She recently used the resonator to collect bubble data near the Hawaiian Islands and in the Santa Barbara Channel off Southern California. She counts bubbles down to 10 meters deep most bubbles don't go down much further than that, she said. The big ones float back to the surface while the smallest ones gets squeezed out by the pressure as they sink.
"Just after a wave breaks, there are loads of bubbles and they're changing really, really quickly," Czerski explained. "They're stretching and squishing and bumping into each other and breaking into smaller bubbles and they're doing it all too fast for us to see directly. Whenever they break up, each new bubble makes a 'ping' sound, and if you hear it you can say something about those new bubbles."
Czerski said that understanding the physics of bubbles is increasingly important as climate models become more and more refined.
"We need to study bubble distribution and where they go in the water column to understand the exchange of gases that they carry," she said.
According to Czerski, while carbon dioxide and oxygen get carried into the ocean via bubbles, a chemical compound produced by phytoplankton gets carried out of the ocean via bubbles.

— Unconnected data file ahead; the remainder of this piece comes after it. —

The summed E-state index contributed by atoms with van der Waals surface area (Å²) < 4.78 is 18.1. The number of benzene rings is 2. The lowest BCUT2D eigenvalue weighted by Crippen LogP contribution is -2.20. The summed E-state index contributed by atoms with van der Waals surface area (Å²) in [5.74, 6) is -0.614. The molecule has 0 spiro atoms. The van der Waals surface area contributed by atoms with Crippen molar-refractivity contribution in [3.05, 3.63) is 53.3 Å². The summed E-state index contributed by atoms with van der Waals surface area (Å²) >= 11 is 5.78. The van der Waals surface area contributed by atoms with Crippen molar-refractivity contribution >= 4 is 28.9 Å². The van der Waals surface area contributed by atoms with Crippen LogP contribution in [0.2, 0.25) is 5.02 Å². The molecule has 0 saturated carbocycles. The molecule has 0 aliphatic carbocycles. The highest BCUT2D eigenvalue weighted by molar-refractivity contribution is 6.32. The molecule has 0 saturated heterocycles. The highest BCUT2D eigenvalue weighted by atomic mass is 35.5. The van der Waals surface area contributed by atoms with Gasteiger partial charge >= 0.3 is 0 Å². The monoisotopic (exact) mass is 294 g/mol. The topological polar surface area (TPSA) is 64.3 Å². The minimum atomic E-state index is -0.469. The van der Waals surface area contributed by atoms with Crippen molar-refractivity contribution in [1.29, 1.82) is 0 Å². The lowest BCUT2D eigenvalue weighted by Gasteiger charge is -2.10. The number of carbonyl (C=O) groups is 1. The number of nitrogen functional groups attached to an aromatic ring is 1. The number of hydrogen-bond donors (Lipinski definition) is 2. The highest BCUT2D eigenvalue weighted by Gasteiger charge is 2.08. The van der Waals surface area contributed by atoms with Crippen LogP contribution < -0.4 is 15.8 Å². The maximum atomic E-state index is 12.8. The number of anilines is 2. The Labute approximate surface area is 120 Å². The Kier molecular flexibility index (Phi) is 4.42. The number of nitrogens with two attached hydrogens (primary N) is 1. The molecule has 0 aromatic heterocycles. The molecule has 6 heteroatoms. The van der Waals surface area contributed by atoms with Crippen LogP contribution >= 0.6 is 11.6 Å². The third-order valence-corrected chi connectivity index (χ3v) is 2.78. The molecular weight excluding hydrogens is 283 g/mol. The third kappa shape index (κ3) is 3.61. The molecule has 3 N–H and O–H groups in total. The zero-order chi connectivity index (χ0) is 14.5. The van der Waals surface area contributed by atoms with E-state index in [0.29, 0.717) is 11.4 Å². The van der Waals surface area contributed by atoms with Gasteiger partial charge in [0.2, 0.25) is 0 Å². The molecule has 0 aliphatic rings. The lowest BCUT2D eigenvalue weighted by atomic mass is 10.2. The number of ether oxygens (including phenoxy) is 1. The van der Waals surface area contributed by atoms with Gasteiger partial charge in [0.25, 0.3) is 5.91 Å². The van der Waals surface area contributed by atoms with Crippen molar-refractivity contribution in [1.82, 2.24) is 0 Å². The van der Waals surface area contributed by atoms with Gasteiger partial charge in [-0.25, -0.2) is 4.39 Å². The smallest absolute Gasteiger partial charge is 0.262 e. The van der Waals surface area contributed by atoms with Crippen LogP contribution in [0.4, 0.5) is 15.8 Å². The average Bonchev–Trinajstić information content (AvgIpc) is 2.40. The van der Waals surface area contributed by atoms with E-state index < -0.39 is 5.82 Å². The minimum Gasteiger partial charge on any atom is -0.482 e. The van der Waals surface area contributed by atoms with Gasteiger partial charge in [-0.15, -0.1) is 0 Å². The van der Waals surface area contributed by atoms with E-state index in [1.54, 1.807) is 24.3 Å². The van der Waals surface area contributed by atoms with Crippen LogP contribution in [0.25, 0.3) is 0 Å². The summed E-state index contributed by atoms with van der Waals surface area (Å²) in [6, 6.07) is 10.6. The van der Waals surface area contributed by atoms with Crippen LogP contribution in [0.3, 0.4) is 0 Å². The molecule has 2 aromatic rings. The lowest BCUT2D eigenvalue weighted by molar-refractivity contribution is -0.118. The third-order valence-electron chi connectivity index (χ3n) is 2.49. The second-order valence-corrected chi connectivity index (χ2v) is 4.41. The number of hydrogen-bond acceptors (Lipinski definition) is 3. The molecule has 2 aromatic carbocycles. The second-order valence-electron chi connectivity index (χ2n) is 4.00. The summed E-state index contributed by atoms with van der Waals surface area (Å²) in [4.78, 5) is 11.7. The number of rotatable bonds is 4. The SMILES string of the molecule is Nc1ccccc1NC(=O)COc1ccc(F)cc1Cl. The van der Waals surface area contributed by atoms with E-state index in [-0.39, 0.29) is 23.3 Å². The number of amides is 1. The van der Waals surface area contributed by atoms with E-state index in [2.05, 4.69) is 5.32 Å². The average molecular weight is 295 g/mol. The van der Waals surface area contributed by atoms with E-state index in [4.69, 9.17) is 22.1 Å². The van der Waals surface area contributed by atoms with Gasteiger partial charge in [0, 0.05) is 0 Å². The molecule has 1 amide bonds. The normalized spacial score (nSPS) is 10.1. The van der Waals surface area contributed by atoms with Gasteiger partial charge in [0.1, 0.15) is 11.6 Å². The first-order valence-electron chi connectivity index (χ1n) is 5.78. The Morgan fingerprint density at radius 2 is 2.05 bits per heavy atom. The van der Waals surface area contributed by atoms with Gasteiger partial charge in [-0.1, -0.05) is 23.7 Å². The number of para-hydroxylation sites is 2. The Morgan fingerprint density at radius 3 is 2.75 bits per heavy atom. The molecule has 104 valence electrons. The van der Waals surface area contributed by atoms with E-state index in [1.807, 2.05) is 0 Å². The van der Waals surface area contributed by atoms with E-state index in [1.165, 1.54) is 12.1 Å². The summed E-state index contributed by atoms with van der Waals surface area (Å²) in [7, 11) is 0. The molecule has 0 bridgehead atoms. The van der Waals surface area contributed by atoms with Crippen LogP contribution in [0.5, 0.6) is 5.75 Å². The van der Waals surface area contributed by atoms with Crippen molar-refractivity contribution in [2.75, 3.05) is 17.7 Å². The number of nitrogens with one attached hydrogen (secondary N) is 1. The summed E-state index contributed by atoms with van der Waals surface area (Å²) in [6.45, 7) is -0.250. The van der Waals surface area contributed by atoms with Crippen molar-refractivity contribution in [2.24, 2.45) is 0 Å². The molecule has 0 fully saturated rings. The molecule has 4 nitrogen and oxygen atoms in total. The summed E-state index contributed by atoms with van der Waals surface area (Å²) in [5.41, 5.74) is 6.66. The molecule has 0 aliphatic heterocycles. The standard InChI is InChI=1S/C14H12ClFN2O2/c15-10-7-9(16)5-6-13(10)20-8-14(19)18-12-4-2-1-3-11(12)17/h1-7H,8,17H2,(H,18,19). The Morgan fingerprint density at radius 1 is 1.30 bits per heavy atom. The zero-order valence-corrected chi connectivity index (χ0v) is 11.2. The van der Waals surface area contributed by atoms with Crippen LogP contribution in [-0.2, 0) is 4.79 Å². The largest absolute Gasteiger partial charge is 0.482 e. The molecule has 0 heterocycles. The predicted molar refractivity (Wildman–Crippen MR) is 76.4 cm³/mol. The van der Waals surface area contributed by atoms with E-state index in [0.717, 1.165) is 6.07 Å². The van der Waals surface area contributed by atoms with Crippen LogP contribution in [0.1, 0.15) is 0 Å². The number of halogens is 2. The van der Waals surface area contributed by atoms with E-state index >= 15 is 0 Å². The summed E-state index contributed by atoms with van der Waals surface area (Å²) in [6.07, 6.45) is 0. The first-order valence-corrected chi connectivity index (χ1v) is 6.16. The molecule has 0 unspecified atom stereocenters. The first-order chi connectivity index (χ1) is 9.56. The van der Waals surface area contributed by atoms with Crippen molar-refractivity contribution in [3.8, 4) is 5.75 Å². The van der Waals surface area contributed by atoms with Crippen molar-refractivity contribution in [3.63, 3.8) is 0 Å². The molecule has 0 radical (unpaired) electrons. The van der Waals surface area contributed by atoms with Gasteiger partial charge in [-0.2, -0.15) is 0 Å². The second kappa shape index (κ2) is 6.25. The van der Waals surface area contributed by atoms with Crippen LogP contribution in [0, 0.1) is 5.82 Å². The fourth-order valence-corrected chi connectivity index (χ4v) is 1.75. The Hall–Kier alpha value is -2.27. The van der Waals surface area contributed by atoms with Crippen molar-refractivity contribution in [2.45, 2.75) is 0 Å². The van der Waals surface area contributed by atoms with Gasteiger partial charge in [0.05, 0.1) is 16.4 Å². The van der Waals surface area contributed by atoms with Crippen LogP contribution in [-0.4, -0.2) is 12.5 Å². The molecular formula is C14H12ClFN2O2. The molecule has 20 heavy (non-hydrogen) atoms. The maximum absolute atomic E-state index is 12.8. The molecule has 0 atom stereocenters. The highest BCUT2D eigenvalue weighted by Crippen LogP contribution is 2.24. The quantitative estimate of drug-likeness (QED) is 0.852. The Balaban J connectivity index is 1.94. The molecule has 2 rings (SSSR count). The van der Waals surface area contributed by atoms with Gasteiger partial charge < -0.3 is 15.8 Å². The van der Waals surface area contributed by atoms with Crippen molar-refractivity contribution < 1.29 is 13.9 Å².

"No one really knows why phytoplankton create dimethyl sulfide, but they do, and it passes into bubbles and is carried up and out," she said. "These bubbles supply sulfur to the atmosphere, which acts as a seed for cloud droplets to form.
"Climate is made up of a whole bunch of little things, including bubbles, and these little things matter because there are lots of them," Czerski said.
Czerski began studying bubbles after earning a Ph.D. in a field she described as "blowing things up," which included becoming expert at high-speed photography. She then looked for disciplines in which she could apply this knowl
|Contact: Todd McLeish|
University of Rhode Island